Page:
By Ashley Paskill
Album: Hot Space
When most people think of their favorite Queen albums, they typically choose classics like News of the World, Night At the Opera, or Day at the Races. However, Hot Space, released in 1982, is often overlooked, despite having “Under Pressure.” It is just one of those albums that only have a few songs that people know while the others get lost in space (pun intended).
The album art of “Hot Space” is more colorful than their other covers. It features a contemporary feel with pictures of the four members of the band overlayed with colors that resemble a modern art painting. This contemporary feel also translates to subjects in songs, from cursing to breastfeeding.
“Staying Power” is the perfect start to the album. It is catchy and upbeat, making the listener want to stay for the rest of the album. For those who are fans of Broadway musicals, this song has a strikingly similar feel to “Land Of Lola” from Kinky Boots. “Back Chat” has a similar feel, though not as pronounced,
“Body Language” is one of the few songs on the album that ever became popular. It has a jazz feel and is provocative, more so than any other Queen song. It was a song that was ahead of its time, having come out in the early 80s. It is discretely sexy at a time when such things were not openly discussed.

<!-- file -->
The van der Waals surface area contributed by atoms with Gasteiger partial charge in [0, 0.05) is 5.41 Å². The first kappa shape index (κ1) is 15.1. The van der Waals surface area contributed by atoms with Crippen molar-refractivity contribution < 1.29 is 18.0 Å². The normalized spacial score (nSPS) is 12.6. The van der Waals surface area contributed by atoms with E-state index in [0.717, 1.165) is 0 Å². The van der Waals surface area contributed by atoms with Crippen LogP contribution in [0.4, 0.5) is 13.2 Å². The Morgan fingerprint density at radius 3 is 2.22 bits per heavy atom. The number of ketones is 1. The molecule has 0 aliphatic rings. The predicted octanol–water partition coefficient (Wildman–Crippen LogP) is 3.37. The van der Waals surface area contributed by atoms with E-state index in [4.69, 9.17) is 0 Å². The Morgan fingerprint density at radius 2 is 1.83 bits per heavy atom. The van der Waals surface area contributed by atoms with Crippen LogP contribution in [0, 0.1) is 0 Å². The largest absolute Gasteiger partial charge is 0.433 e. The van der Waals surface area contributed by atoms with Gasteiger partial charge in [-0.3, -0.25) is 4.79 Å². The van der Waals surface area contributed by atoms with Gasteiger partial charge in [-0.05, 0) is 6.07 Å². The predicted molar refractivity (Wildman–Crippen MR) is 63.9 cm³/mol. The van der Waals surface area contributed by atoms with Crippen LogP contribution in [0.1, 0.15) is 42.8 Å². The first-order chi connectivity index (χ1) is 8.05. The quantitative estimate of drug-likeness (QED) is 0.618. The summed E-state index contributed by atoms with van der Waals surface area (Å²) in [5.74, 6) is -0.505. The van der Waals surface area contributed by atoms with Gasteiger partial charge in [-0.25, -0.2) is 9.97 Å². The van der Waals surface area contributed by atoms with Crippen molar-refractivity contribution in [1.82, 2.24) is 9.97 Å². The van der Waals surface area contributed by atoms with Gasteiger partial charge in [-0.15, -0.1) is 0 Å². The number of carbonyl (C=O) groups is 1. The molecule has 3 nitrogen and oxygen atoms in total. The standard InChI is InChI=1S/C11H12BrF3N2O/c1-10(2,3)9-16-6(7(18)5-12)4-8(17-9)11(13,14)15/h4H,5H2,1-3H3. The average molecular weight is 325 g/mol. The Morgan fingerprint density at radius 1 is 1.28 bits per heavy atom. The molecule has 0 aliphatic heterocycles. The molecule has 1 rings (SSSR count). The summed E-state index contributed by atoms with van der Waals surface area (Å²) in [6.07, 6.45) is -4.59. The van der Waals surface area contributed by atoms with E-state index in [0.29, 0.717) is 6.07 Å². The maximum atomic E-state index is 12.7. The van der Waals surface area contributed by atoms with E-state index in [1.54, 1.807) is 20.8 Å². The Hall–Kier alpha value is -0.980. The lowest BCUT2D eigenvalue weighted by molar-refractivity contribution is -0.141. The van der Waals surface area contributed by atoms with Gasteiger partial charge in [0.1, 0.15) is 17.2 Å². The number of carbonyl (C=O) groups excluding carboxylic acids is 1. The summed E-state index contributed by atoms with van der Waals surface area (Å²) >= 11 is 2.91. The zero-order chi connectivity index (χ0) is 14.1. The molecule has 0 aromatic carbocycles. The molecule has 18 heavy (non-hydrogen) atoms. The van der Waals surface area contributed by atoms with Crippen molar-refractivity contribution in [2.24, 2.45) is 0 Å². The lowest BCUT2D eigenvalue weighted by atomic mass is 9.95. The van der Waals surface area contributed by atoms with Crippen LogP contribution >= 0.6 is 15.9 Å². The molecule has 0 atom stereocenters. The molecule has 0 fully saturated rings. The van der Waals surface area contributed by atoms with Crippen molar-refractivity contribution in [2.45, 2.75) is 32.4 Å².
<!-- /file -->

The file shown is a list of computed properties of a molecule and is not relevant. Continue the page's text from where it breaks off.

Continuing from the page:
Despite being overlooked, this album addresses issues that are still relevant. “Calling All Girls” just so happens to be this year’s theme for Mercury Phoenix Trust theme for this year. They are getting young people involved in raising awareness of HIV and AIDS, the disease that Freddie himself suffered from and ultimately died of.
Another powerful song that speaks volumes into contemporary times is “Life Is Real (Song for Lennon).” The line talks about Freddie breastfeeding himself. This topic is still so controversial, yet the song was released in an earlier era. The song also states that “Life is a bitch,” which is a huge deal where cursing in songs or any public art was not the norm.
Overall, this album is vastly underrated as it still pertains to relevant issues while having interludes of songs that are less serious. The contemporary issues within the songs are still as relevant and controversial today as they were when the album was released in 1982. This only proves that Queen’s music is timeless and that Freddie’s legacy will never die.